Bipolar Disorder and Men

Bipolar disorder affects nearly 5.7 million people in the United States. Bipolar disorder is equally common in men and women, but there are gender differences in the way that bipolar disorder manifests itself. Understanding these gender differences can help men with bipolar disorder recognize their symptoms and find appropriate treatment.

The Symptoms of Bipolar Disorder in Men

Men and women share the same symptoms of bipolar disorder, with a few differences. For one, men tend to develop the bipolar disorder at a much earlier age, and their first episode is usually mania. Men also tend to have more severe bipolar symptoms and are more prone to manic episodes than women. During these manic episodes, men tend to act out more by doing things like fighting, yelling and drinking, which can lead to jail time or hospitalization. Men with bipolar disorder are also more likely to abuse drugs or alcohol to cope with their illness. Finally, even though men have more severe bipolar symptoms, they are less likely than women to voluntarily seek help for their disorder, putting them at greater risk for suicide than women.

Gender differences aside, here are the most common symptoms of bipolar disorder:

Mania Symptoms:

  • An extremely elated, happy mood or an extremely irritable, angry, unpleasant mood
  • Increased physical and mental activity and energy
  • Racing thoughts
  • Increased talking, more rapid speech than normal
  • Ambitious, often grandiose plans
  • Risk taking
  • Impulsive activity such as spending sprees, sexual indiscretion, and alcohol abuse
  • Decreased sleep without experiencing fatigue

Depression Symptoms:

  • Loss of energy
  • Prolonged sadness
  • Decreased activity and energy
  • Restlessness and irritability
  • Inability to concentrate or make decisions
  • Increased feelings of worry and anxiety
  • Less interest or participation in, and less enjoyment of activities normally enjoyed
  • Feelings of guilt and hopelessness
  • Thoughts of suicide
  • Change in appetite (either eating more or eating less)
  • Change in sleep patterns (either sleeping more or sleeping less)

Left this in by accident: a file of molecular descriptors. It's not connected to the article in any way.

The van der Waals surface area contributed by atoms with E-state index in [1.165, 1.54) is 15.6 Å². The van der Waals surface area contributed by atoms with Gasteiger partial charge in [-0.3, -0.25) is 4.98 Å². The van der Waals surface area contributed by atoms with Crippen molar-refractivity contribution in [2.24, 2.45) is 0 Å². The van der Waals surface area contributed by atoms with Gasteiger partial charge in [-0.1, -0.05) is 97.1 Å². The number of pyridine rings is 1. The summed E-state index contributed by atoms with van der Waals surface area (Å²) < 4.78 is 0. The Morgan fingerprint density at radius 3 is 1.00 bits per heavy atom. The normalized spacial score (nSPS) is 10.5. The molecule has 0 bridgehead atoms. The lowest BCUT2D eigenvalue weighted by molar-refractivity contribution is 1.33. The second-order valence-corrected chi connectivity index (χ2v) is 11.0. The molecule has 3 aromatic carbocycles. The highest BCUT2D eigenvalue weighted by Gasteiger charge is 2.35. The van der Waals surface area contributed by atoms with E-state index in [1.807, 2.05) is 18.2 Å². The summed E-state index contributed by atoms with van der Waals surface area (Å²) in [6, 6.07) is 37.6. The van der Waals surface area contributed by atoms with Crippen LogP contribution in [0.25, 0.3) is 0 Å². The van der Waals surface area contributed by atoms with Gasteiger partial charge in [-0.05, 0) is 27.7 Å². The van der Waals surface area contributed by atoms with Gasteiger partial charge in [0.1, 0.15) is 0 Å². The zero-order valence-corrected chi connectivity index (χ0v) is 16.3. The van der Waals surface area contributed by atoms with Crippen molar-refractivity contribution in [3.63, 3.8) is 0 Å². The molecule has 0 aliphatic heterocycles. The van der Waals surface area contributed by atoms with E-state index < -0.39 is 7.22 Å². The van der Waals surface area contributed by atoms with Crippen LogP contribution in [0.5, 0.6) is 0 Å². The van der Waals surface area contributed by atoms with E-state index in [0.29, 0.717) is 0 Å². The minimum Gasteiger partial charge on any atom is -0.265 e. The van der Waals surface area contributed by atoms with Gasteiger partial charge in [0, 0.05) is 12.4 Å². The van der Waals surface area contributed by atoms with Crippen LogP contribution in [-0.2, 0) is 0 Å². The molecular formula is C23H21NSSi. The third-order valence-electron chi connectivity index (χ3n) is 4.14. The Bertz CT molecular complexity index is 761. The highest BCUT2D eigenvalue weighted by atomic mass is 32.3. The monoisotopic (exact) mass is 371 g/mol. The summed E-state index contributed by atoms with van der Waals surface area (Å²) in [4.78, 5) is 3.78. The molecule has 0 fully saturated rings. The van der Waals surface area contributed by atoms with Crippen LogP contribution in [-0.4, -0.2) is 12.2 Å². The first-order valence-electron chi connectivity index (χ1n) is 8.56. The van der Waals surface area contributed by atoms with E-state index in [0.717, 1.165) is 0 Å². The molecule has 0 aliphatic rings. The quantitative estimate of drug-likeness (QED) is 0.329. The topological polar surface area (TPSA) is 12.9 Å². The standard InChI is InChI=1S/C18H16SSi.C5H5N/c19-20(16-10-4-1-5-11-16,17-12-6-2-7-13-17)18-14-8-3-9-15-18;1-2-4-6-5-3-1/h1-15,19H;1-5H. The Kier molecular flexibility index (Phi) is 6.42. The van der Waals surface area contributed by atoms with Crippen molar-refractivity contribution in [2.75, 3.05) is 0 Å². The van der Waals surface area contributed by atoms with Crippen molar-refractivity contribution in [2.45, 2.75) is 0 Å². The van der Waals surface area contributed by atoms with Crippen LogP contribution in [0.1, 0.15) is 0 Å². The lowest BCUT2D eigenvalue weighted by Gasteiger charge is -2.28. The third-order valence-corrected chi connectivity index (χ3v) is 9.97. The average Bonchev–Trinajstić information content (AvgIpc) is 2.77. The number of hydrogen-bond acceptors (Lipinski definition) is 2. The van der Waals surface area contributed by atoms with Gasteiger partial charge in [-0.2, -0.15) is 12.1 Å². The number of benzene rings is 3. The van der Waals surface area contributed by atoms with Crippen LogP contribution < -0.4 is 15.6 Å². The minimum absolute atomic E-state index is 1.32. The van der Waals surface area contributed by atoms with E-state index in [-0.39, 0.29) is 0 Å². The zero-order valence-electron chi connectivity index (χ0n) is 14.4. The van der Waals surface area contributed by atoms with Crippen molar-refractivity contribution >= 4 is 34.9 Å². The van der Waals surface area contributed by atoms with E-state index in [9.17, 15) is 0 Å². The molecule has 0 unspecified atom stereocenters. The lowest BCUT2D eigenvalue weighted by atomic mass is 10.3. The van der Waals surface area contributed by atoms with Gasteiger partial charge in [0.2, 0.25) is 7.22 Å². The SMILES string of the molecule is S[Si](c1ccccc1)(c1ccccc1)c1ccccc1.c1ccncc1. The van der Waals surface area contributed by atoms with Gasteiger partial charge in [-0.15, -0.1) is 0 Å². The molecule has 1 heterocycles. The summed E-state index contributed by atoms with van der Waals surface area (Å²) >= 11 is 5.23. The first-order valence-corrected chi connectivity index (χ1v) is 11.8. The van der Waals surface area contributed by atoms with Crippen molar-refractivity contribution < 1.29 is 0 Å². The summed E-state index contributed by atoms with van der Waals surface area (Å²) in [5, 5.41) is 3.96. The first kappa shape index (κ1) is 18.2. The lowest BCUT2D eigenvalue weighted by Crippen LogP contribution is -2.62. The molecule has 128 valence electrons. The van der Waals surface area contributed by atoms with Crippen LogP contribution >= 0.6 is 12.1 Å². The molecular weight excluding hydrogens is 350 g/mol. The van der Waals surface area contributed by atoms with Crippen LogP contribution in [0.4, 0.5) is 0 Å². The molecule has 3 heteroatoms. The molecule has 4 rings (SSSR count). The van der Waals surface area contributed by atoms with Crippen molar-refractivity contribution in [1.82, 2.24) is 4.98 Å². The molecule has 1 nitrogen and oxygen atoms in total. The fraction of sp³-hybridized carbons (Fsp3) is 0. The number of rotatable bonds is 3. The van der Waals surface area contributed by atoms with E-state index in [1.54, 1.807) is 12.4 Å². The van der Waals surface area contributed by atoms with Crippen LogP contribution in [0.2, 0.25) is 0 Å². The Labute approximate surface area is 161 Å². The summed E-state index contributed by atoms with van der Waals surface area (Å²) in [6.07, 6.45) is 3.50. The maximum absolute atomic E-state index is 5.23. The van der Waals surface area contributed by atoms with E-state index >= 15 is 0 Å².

Bipolar Disorder & Substance Abuse Treatment for Men

Men with bipolar disorder and other types of mental illness are less likely than women to seek help, leading many to turn to drugs and alcohol as a way to cope with their illness. Substance abuse, unfortunately, only aggravates bipolar symptoms and makes them worse.

If you have bipolar disorder and a drug or alcohol problem, it’s important to seek help and support right away. The symptoms of bipolar disorder are disruptive enough without the added stress and health risk of alcohol or drug abuse. Dual diagnosis treatment will address every problem you’re struggling with simultaneously through substance abuse treatment and mental health treatment.

During substance abuse treatment you’ll go through a period of detox so that the symptoms of your substance use can be distinguished from the symptoms of your bipolar disorder. After detox you’ll enter a residential treatment program that includes individual therapy, group counseling, and a 12-step program to address your substance addiction.

At the same time you’re receiving substance abuse treatment, you’ll also receive treatment for your bipolar disorder. This often includes medications such as antidepressants and mood stabilizers in addition to cognitive-behavioral therapy and/or dialectical behavior therapy. Both therapies will teach you the skills you need to replace your old coping behaviors with new, positive ways to cope with your co-occurring disorders.

At Casa Palmera, we understand how difficult it is to suffer from mental illness and a substance abuse problem. Our caring staff is highly skilled and trained at helping men overcome their addiction to drugs or alcohol while at the same time addressing the mental health issues underlying the substance abuse. Don’t suffer in silence any longer.